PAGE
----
Andrew Exum’s piece on putting faith in special operations is a little disconcerting. The measure of knowledge and insight required to successfully understand any foreign country isn’t contained in years clocked and degrees obtained. Arguably, the complex environments in which special forces (SF) operate require some very quick learning for detachment commanders, but their training, and the experience of their non-commissioned officers (NCOs) and the warrant officer ensure that their judgements are tempered. SF veterans of Iraq, Afghanistan and OEF-where ever have been instrumental in shaping the operational environment in ways that a PhD could not conceive. Their tasks include engaging/managing tribal, political, commercial and governmental factions. The key difference is that SFODAs are actors having a significant impact in the futures of that geographic area whereas a scholar spends their time making detached observations and expanding the body of knowledge on that place. Scholars and experts from other fields help diversify SF operators’ knowledge and greater develop their understanding of a country or a place.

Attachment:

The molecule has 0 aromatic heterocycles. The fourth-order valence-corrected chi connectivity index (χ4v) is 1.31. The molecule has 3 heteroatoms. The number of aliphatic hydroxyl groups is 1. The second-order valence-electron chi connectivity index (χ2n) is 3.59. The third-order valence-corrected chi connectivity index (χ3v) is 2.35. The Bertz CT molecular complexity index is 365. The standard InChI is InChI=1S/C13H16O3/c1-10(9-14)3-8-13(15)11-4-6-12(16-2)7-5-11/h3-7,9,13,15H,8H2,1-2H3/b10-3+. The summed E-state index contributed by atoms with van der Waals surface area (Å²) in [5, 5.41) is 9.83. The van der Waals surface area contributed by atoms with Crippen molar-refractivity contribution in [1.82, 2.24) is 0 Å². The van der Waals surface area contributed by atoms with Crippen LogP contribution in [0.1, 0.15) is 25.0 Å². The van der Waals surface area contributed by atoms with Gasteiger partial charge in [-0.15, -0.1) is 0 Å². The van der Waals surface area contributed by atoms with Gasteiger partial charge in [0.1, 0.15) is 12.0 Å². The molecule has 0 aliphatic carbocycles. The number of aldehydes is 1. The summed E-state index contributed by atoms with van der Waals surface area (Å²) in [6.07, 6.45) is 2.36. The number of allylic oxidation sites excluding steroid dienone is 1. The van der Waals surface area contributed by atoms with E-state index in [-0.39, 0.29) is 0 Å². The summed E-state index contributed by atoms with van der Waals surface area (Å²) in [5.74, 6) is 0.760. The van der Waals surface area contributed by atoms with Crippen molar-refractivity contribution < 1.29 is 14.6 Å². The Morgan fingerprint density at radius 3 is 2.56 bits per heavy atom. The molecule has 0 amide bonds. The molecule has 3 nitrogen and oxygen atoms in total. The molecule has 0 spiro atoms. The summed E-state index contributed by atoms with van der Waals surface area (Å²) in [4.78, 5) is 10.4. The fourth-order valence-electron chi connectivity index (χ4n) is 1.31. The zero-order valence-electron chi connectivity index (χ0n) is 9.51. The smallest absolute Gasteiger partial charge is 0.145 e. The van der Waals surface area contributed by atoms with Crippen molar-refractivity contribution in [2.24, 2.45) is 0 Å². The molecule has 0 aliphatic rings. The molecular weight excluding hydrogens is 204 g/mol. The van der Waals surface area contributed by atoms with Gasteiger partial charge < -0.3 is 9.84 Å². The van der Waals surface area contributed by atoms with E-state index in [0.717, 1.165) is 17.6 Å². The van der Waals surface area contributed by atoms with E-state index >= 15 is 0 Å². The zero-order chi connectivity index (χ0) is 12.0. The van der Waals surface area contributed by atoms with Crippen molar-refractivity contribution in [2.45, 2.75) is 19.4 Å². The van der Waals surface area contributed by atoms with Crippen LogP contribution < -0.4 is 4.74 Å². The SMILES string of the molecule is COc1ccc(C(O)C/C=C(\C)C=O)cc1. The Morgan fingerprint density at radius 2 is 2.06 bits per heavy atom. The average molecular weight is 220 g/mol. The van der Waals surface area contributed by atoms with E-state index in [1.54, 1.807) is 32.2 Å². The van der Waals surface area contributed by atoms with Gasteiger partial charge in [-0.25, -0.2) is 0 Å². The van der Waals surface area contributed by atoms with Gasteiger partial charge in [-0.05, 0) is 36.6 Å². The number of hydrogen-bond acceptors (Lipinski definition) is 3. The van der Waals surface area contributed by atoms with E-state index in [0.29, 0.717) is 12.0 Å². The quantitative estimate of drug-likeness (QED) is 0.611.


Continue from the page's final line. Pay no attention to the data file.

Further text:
Special Forces are better attuned to understand, adapt to and manage the complex cultural and political situations that require precision especially in the context of a chaotic or violent situation. Sure, SF have areas in terms of depth, and baseline cultural and linguistic knowledge, but they should be the force or asset of choice to confront many of the national security challenges that are down the road for the US.